Assuming that there was no agreement as to the maximum to be spent by the Bank in completing the subcontract, the law would imply an agreement that the Bank should spend only a reasonable amount for completion of the work. The only evidence as to what such reasonable amount would be are the estimates of $ 4,000 to $ 5,000 by Mr. Feuz, the evidence as to the amount of work to be completed, and the testimony that in the negotiations preliminary to the Bank's taking over completion of the job representatives of the Bank estimated that $ 7,000 would take care of all contingencies. The witness Feuz did not show exactly how he arrived at his estimate, and admitted that the Bank did not agree with it. That the $ 7,000 estimate was sufficiently high is contradicted only by the Bank's claim that it actually spent approximately $ 18,000 after April 12, 1950, to complete the landscaping to the school board's satisfaction, and by bare statements that such expenditure was necessary.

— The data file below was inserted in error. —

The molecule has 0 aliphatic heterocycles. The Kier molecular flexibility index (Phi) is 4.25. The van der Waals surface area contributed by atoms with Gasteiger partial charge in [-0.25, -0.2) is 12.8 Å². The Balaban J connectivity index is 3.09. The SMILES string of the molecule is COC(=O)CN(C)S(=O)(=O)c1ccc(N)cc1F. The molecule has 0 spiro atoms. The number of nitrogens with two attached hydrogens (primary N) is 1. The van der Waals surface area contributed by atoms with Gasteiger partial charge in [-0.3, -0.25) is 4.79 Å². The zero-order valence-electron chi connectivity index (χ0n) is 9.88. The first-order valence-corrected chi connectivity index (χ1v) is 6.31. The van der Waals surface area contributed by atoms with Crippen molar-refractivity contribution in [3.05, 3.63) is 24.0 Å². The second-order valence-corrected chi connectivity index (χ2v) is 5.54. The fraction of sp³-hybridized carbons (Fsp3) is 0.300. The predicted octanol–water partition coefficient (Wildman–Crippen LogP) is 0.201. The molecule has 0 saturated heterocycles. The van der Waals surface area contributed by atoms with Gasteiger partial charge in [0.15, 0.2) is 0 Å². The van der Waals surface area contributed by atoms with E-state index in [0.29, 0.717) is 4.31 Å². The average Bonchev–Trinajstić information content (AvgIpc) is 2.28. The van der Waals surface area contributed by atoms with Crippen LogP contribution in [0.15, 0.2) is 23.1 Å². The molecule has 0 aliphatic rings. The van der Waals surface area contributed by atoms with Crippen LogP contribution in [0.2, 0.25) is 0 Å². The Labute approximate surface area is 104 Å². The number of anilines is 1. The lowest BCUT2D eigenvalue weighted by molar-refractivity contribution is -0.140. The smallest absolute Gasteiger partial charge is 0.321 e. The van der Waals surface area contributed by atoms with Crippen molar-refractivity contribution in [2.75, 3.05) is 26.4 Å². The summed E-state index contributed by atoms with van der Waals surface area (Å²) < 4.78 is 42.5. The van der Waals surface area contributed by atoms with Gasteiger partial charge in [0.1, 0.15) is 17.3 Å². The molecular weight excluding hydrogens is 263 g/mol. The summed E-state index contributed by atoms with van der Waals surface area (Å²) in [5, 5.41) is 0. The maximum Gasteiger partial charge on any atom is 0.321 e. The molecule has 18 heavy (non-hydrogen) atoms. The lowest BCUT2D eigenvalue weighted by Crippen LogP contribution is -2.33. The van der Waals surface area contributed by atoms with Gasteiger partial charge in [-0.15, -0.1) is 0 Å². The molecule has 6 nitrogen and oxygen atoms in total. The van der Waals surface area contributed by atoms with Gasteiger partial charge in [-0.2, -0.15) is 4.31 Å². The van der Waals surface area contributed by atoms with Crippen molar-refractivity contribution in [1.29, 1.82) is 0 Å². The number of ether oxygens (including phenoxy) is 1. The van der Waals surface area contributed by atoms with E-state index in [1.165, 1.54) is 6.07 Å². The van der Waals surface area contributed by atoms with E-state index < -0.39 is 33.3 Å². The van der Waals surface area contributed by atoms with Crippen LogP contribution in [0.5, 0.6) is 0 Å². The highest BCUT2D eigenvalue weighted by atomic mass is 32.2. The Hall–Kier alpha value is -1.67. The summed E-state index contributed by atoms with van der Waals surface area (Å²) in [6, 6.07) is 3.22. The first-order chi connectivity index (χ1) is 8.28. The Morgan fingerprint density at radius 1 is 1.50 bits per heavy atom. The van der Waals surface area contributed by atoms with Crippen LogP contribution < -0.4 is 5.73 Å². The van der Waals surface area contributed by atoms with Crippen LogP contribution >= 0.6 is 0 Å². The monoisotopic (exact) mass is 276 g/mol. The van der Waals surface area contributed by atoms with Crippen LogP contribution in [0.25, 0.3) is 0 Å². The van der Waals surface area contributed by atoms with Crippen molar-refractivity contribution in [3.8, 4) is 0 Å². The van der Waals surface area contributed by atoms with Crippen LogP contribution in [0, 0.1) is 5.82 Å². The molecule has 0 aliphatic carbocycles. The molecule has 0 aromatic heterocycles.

On the other hand, the record shows that some regrading and extra sodding were done after April 12, for which Feuz was not given credit as an extra in the recapitulation of the Bank, and that a substantially complete reseeding job was done by the Bank, although the only expert testimony as to the condition of the seeded areas was to the effect that the stand of grass was normal for the season, for the amounts and kinds of seed and fertilizer called for by the specifications, and for the contours of the areas seeded, and that all that was required was hand-raking and reseeding of the bare spots. That this is all that was required is borne out by the letter of the architect, Ronald S. Senseman, addressed to the Bank on April 17, 1950. The Bank's one witness, Mr. Hoffman, testified only that 'men with more experience' than he told him that it would be much cheaper to do the reseeding with an automatic seeder. No evidence was introduced by the Bank as to the condition of the grounds when it took over or to support Mr. Hoffman's testimony as to the necessity of doing the job in the manner it was done by the Bank.